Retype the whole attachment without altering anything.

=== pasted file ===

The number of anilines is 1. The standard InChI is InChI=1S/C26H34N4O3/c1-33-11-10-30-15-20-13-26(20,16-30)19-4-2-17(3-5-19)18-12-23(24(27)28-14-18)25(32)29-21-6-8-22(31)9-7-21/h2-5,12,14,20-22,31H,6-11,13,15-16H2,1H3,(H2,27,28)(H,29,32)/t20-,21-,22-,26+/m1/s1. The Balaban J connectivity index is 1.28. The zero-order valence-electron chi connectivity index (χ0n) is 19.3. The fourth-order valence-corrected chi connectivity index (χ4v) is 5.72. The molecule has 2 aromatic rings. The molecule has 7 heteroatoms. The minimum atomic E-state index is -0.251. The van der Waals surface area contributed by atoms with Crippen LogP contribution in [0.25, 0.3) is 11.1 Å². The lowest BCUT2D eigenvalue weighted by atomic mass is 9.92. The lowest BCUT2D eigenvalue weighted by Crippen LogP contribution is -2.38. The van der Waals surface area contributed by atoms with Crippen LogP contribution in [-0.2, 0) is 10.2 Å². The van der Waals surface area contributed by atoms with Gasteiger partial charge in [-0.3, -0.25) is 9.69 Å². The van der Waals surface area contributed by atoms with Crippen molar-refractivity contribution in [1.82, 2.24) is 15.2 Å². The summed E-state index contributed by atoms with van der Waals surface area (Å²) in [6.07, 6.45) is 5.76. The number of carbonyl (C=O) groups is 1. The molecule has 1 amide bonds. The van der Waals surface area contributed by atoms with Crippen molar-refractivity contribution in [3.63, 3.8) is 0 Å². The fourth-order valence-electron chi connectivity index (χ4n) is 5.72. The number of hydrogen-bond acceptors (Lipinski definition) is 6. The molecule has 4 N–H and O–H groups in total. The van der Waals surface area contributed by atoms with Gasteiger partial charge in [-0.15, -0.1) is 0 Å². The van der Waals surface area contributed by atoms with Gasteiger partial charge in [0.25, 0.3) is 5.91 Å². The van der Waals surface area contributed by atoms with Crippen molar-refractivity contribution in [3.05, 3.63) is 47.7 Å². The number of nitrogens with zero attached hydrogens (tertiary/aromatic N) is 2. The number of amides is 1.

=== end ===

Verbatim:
The number of anilines is 1. The standard InChI is InChI=1S/C26H34N4O3/c1-33-11-10-30-15-20-13-26(20,16-30)19-4-2-17(3-5-19)18-12-23(24(27)28-14-18)25(32)29-21-6-8-22(31)9-7-21/h2-5,12,14,20-22,31H,6-11,13,15-16H2,1H3,(H2,27,28)(H,29,32)/t20-,21-,22-,26+/m1/s1. The Balaban J connectivity index is 1.28. The zero-order valence-electron chi connectivity index (χ0n) is 19.3. The fourth-order valence-corrected chi connectivity index (χ4v) is 5.72. The molecule has 2 aromatic rings. The molecule has 7 heteroatoms. The minimum atomic E-state index is -0.251. The van der Waals surface area contributed by atoms with Crippen LogP contribution in [0.25, 0.3) is 11.1 Å². The lowest BCUT2D eigenvalue weighted by atomic mass is 9.92. The lowest BCUT2D eigenvalue weighted by Crippen LogP contribution is -2.38. The van der Waals surface area contributed by atoms with Crippen LogP contribution in [-0.2, 0) is 10.2 Å². The van der Waals surface area contributed by atoms with Gasteiger partial charge in [-0.3, -0.25) is 9.69 Å². The van der Waals surface area contributed by atoms with Crippen molar-refractivity contribution in [1.82, 2.24) is 15.2 Å². The summed E-state index contributed by atoms with van der Waals surface area (Å²) in [6.07, 6.45) is 5.76. The number of carbonyl (C=O) groups is 1. The molecule has 1 amide bonds. The van der Waals surface area contributed by atoms with Crippen molar-refractivity contribution in [3.63, 3.8) is 0 Å². The fourth-order valence-electron chi connectivity index (χ4n) is 5.72. The number of hydrogen-bond acceptors (Lipinski definition) is 6. The molecule has 4 N–H and O–H groups in total. The van der Waals surface area contributed by atoms with Gasteiger partial charge in [-0.15, -0.1) is 0 Å². The van der Waals surface area contributed by atoms with Gasteiger partial charge in [0.25, 0.3) is 5.91 Å². The van der Waals surface area contributed by atoms with Crippen molar-refractivity contribution in [3.05, 3.63) is 47.7 Å². The number of nitrogens with zero attached hydrogens (tertiary/aromatic N) is 2. The number of amides is 1.